“The farm programs on the air were geared towards the big farms with the technology and the tractors and the combines,” said Kevin Perkins, FRI’s Executive Director. “[The small farmers] still probably wanted to listen to them, even though they didn’t have the wherewithal to implement what they were hearing about.”

FRI helps broadcasters find solutions through two major avenues. First is its network of almost 1,400 radio stations, large and small, which it supports with materials to “improve the quality of their programing.”

“For us,” Pringle said, “the quality of the programming means that you’re doing a better job of serving the needs and the rights of their listeners.” 

Connecting with the local radio stations also allows the content to be translated into the local language.

“The community radio stations especially, but even smaller or even regional, can serve them in their language in auditory form,” Perkins said.  

FRI’s “main channels for distribution” are Canada’s official languages: English and French. However, it also produces content in approximately 30 native African languages, like Swahili (used especially in Kenya and Tanzania), Amharic (the official language of Ethiopia), and Bambara and Hausa (both languages common in West Africa). 

“These would be the big African language groupings, and we make the resources available in those languages and distribute them to the appropriate stations in those languages,” Pringle said. “But the basic idea is that even if scripts are distributed in English and French, the colonial languages, we are working with radio stations that have some basic capacity in those colonial languages and then take those scripts and translate them into the local languages that they use.”

The second way FRI works is by organizing projects.

“The projects are much more specific because, in the context of those projects, we will help individual stations to put new programming or improve programming on the air around very specific topics,” Pringle said.

For example, one project running in Ghana and Nigeria focused on improving farm 

yields through advice about fertilizers and seeds. It reached 5.3 million listeners. A concluding survey found that its audience was 24 percent more aware about the recommended soybean varieties than non-listeners. 

While developing that informative content is essential, the person delivering it is also critically important. 

“I think in the majority of cases, you’d find [the hosts] come from those very communities,” Perkins said. “They’re known in those communities, which means they’re trusted. People listen to them, know that they understand them. A great radio host, you feel like they’re your friend, right?” he said. “She’s my friend, I listen to her every morning when I’m having my cup of coffee. … They call it a companionship medium.”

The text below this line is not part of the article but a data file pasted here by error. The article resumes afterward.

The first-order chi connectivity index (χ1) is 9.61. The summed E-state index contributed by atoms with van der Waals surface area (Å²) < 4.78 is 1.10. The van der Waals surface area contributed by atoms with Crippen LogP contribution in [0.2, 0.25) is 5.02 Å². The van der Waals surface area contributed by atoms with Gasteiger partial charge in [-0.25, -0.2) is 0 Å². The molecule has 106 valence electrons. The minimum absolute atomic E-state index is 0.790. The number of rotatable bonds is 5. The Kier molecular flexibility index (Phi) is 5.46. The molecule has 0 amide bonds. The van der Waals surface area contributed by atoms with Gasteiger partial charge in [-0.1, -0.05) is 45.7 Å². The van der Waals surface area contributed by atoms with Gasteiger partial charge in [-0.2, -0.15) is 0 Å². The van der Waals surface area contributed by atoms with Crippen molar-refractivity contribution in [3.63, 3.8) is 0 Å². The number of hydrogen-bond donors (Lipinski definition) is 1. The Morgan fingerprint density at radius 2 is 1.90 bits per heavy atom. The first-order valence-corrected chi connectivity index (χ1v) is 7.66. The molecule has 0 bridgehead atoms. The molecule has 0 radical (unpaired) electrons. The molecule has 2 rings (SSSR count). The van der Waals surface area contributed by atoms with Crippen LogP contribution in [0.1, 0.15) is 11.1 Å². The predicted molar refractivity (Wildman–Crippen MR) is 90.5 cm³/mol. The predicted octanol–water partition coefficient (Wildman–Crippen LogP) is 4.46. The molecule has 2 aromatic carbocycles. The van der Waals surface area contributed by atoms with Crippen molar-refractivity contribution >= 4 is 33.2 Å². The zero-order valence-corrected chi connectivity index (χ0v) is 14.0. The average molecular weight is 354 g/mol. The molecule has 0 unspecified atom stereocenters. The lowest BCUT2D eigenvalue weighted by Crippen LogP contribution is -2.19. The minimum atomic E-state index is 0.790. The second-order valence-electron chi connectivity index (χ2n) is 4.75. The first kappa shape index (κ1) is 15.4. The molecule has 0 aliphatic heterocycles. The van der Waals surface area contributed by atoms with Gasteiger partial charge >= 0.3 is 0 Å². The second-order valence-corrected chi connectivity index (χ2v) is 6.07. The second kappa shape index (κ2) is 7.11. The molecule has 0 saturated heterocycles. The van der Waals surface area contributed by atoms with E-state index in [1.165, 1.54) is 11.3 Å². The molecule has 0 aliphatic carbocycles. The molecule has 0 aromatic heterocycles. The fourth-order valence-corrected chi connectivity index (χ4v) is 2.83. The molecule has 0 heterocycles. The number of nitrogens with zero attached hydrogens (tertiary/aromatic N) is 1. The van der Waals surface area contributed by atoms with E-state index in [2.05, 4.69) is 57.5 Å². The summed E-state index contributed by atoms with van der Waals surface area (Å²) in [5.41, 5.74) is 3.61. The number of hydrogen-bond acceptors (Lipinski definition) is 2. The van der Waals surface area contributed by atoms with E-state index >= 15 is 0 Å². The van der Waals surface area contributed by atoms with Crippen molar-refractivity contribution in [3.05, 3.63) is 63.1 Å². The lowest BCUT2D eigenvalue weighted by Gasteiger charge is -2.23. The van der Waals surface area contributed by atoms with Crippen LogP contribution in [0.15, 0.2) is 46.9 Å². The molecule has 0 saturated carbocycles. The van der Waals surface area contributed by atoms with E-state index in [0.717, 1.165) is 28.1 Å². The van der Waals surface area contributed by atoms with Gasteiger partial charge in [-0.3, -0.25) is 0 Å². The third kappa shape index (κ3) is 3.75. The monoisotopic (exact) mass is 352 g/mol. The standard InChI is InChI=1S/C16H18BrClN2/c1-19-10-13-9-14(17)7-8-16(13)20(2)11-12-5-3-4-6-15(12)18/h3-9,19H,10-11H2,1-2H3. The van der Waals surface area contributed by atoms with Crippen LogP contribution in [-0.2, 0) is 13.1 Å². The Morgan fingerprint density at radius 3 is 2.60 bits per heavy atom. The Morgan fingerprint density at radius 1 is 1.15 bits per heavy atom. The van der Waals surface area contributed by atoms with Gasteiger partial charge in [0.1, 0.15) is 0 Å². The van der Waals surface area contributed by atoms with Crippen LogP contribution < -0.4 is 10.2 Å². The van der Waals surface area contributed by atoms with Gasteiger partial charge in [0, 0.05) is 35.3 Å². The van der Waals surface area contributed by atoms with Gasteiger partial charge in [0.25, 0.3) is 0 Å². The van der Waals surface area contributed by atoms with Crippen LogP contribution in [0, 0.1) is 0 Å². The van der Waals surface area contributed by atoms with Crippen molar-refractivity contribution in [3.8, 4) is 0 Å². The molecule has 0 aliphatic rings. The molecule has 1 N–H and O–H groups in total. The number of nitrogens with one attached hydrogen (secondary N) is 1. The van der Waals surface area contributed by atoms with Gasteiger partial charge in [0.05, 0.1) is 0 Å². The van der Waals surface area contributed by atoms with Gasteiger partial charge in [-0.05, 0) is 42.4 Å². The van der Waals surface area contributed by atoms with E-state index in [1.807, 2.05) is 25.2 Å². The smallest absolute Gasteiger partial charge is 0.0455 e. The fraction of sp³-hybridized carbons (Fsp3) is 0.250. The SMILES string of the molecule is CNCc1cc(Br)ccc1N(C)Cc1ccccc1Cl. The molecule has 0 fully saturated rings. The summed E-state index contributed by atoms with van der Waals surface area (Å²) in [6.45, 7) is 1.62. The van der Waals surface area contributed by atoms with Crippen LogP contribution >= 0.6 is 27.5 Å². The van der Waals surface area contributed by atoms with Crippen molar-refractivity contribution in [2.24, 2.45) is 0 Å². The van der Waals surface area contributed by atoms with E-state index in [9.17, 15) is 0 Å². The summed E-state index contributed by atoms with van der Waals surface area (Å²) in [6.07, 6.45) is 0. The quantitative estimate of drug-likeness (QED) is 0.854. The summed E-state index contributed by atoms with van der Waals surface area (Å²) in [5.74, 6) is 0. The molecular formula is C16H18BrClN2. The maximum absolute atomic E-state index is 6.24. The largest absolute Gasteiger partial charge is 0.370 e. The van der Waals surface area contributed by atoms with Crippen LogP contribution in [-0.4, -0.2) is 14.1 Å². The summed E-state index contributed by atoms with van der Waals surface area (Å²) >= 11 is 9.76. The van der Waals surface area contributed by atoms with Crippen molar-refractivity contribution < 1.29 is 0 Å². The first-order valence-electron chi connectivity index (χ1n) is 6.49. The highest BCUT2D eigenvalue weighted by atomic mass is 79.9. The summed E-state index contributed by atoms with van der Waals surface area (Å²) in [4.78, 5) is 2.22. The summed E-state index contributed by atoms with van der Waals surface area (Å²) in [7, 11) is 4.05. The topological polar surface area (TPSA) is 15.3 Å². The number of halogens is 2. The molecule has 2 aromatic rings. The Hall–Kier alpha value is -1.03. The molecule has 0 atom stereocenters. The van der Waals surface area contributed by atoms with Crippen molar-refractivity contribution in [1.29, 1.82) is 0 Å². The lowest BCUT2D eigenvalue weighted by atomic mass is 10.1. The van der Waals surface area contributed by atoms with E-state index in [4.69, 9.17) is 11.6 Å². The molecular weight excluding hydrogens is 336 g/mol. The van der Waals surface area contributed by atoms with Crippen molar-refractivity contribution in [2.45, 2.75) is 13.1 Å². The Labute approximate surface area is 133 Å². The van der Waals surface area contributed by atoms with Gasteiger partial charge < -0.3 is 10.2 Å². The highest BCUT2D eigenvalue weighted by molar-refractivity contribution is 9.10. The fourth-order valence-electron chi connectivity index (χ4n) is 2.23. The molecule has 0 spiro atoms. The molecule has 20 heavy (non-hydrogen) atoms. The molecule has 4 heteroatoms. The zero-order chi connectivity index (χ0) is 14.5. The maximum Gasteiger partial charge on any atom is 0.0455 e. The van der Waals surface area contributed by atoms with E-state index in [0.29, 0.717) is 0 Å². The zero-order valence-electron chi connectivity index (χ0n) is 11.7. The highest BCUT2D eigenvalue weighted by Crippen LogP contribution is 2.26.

Perkins emphasized how, being from the community, journalists’ personal knowledge and connection helps them give more targeted, necessary information. For example, in the coastal community of Ada in Ghana, tomato growers and livestock raisers were at odds.

“The tomato growers were upset with the livestock owners because the livestock were eating the tomatoes,” Perkins said. “They got so frustrated they started putting animal poison amongst their tomatoes. It was a very serious conflict.” 

That radio station wanted to help its community’s food security by talking about improved tomato varieties, but the farmers told them “the goats will just eat them.” In response, the radio station proposed a show about how to build enclosures to keep their animals contained, rather than free ranging. 

“They did a whole program on that as a way to support the tomato growers,” Perkins said, “and the animals got healthier because they weren’t roaming, they weren’t run over by cars or stolen, and they were healthier. … I went to visit that community and every single home had a new enclosure that they built for their animals.” 

Allan Thompson, the director of Carleton University’s School of Journalism and Communication, said that local journalism is important to encourage but that, even in Canada, it’s “in a bit of a crisis.” 

“The journalism based in Canada about communities, about local concerns, about things that people really identify with, that’s a struggle in Canada,” Thompson said. “I think this is one of the important things to foster in journalism around the world. This is a way for people to be engaged with their communities, and not see this as some sort of top down, you know, something that comes from state radio, or from somewhere else. That journalism is about your community and your livelihood and the possible difference that you can make.”